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Obama's speech: Israel's Left and Right can be happy, and the occupation is here to stay

Some initial thoughts on President Barack Obama’s speech in Jerusalem (full text here):

Measuring the value or effect of a speech on its own is futile. Words matter in a political context, power relations and the actions that they accompany. Just as nobody seriously thinks that a good speech can make health care reform pass in the House, Obama’s speech needs to be evaluated within the politics that surrounded his first term and his current visit to Israel and the Occupied Territories.

On the level of words and rhetoric, there was a mixture of “good” and “bad” in Obama’s speech. The worst parts, I think, were the reaffirmation of the Israeli perception, according to which Israeli governments continue seeking peace but have been answered by Arab refusal. When there is a comprehensive peace offer on the table from ALL Arab regimes – the so called Saudi Peace Initiative – which Israel has chosen to ignore for over a decade, such rhetoric on the part of the president only helps Israelis to continue avoid facing the truth. The president also backed the Israeli demand that the Palestinians recognize Israel as a Jewish state, something that Netanyahu introduced as a way to avoid meaningful talks. No previous Israeli government has put forward such a demand, but after Obama backed it, now everyone will. Bad move.

On the positive side, there were some very clear words about the occupation, and they were based not only on Israeli interests, but also on moral values and the Palestinian right to freedom. I want to post this part here, because these are important and truthful words:

“[The] Palestinian people’s right to self-determination and justice must also be recognized. Put yourself in their shoes – look at the world through their eyes. It is not fair that a Palestinian child cannot grow up in a state of her own, and lives with the presence of a foreign army that controls the movements of her parents every single day. It is not just when settler violence against Palestinians goes unpunished. It is not right to prevent Palestinians from farming their lands; to restrict a student’s ability to move around the West Bank; or to displace Palestinian families from their home. Neither occupation nor expulsion is the answer. Just as Israelis built a state in their homeland, Palestinians have a right to be a free people in their own land.”

Still, without meaningful political actions, this was an empty effort. Everybody in Israel can be happy with the president’s speech: the Left heard all those niceties regarding peace, while the Right proved that the occupation has no cost, that the rift with the U.S. doesn’t exist and that denying the Palestinians their freedom is sustainable policy (examples here, here). At the end of the day, Netanyahu’s confrontational attitude has humbled the U.S. president and changed both his tactics and his goals on the Israeli/Palestinian issue. The prime minister payed a price for his politics, no doubt – seeing the president talking to Israelis over his head was surely unpleasant, and could further diminish his popularity – but Netanyahu was nevertheless able to maintain the status quo on the Palestinian issue, which is both something he believes in, and the key to his political survival.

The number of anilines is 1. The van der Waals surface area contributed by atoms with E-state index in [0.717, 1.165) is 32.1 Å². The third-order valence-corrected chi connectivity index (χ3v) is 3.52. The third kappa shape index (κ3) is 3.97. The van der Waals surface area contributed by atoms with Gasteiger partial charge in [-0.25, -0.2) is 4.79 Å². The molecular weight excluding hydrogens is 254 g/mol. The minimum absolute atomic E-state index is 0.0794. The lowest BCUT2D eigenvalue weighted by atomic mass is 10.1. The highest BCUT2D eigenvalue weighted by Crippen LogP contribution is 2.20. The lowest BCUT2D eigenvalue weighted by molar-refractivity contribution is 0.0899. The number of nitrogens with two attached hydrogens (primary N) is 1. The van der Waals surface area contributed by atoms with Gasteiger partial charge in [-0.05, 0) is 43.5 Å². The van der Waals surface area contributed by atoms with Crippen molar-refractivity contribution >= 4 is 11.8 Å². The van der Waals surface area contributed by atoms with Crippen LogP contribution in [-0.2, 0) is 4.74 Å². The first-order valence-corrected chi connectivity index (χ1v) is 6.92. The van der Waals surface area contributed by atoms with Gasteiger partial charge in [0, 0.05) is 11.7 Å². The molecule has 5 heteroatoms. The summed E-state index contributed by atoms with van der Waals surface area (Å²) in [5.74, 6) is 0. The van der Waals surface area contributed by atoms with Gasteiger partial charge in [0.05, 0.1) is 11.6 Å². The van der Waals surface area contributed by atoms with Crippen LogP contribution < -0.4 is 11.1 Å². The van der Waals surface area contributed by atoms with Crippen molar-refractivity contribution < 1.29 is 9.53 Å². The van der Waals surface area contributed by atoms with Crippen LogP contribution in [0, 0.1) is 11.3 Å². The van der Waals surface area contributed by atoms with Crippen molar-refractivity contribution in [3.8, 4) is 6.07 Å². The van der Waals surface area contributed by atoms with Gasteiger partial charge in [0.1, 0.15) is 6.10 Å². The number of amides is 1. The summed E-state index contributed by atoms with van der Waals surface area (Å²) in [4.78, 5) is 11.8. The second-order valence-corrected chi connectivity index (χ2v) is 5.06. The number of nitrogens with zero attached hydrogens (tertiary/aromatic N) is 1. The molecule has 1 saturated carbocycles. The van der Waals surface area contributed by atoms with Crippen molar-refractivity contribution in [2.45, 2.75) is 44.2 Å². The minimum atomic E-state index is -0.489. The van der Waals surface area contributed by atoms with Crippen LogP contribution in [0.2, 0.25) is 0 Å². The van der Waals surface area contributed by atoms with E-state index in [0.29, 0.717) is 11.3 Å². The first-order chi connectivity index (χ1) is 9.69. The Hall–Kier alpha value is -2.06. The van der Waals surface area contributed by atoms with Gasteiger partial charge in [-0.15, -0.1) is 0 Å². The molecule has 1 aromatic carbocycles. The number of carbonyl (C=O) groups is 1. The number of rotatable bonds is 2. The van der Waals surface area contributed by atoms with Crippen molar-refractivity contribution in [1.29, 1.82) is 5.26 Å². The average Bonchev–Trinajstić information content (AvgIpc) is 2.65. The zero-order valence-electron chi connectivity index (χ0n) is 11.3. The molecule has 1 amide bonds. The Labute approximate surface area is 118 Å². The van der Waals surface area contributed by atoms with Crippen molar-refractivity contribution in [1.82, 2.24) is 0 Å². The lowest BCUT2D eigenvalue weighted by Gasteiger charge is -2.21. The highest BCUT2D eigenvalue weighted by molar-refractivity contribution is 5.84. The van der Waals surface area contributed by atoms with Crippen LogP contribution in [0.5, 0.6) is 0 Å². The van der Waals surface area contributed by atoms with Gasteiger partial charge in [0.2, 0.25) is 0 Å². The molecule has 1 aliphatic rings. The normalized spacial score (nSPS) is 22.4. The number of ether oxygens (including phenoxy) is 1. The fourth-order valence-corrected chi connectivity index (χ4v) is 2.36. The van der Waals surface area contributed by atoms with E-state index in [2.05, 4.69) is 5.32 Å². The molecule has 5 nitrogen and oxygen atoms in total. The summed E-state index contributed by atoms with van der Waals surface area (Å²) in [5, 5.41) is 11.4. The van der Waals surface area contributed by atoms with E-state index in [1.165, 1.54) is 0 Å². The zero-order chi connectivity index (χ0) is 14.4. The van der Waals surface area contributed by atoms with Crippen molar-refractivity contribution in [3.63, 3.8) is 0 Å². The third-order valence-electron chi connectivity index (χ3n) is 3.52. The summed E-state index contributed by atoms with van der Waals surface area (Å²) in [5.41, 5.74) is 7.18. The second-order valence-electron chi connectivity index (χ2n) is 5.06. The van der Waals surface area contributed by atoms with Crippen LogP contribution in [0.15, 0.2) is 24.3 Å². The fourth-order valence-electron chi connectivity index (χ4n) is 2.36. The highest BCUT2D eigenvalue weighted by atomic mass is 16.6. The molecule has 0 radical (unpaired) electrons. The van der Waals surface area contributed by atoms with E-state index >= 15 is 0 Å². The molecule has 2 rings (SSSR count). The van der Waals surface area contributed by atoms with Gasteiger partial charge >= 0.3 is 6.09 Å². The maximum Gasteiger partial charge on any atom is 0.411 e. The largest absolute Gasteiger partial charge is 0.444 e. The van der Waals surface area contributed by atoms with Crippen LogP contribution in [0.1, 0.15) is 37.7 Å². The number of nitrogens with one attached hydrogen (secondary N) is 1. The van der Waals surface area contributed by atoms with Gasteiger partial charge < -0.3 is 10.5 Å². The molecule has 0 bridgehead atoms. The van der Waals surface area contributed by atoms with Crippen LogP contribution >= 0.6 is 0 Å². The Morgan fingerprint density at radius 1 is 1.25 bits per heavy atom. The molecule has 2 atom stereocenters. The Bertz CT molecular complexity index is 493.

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  • COMMENTS

    1. xyz

      (1) What have the Arabs done in order to sell their “peace plan” to Israel other than take out a single advertisement in Israeli newspapers a few years ago? Did they send a delegation here to Israel in order to persuade Israelis to adopt it? I don’t recall hearing about anything like this. In any event, many of the Arab leaders who supposedly supported it are now dead or out of power. Does Mursi and the Muslim Brotherhood support it? What about the jihadists fighting Assad? What about HAMAS?

      (2) I have hear that it was NOT Netanyahu who introduced the the idea of having the Palestinians recognize Israel as a Jewish state, it was Olmert. (please correct me if I am wrong). In any event, what is wrong with this demand? The Palestinians have demanded that Israel recognize a Palestinian right to self-determination?

      Reply to Comment
    2. Danny

      @Noam – what about Yesh Atid and Tzipi Livni? Hasn’t this speech given these two parties ammunition to put pressure on Netanyahu to move forward with negotiations with Abbas? At the very least, Livni will be able to go forward with her party’s mandate to negotiate peace with the Palestinians.

      Reply to Comment
      • Kolumn9

        Would Yesh Atid sacrifice their social agenda on the altar of a peace process? Nope. What authority does Livni have to actually negotiate? She can certainly talk but can she actually make any decisions? Does Livni have the capacity to get a settlement freeze in place? Nope. If you see negotiations take place it will be because the Palestinians got forced into climbing down off their preconditions tree towards some kind of interim agreement.

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        • TobyR

          “Would Yesh Atid sacrifice their social agenda on the altar of a peace process?”

          Haven’t they already sacrificed it on the altar of settlements?

          Reply to Comment
          • Kolumn9

            Hardly. The only way they get their social agenda through is by ignoring the Palestinians, which is what they are doing.

            Reply to Comment
    3. Kolumn9

      I don’t see Bibi paying any price here. The US president made several seriously Zionist speeches IN ISRAEL and endorsed Bibi’s demand for the recognition by the Palestinians of Israel as a Jewish state.

      Bibi comes out of this with his policy over the past four years reaffirmed. He took on an unfriendly US administration and got a US president to make a speech in Ben Gurion about the 3,000 year old connection of Jews to the land of Israel and the unbreakable alliance between Israel and the US.

      If anything Bibi gets a popularity boost over this.

      Reply to Comment
      • Danny

        What about Obama telling the students to demand of their leaders (i.e. Netanyahu) to make peace with the Palestinians? I heard some pretty loud clapping in response to that statement. I wonder if Netanyahu heard it too.

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        • Kolumn9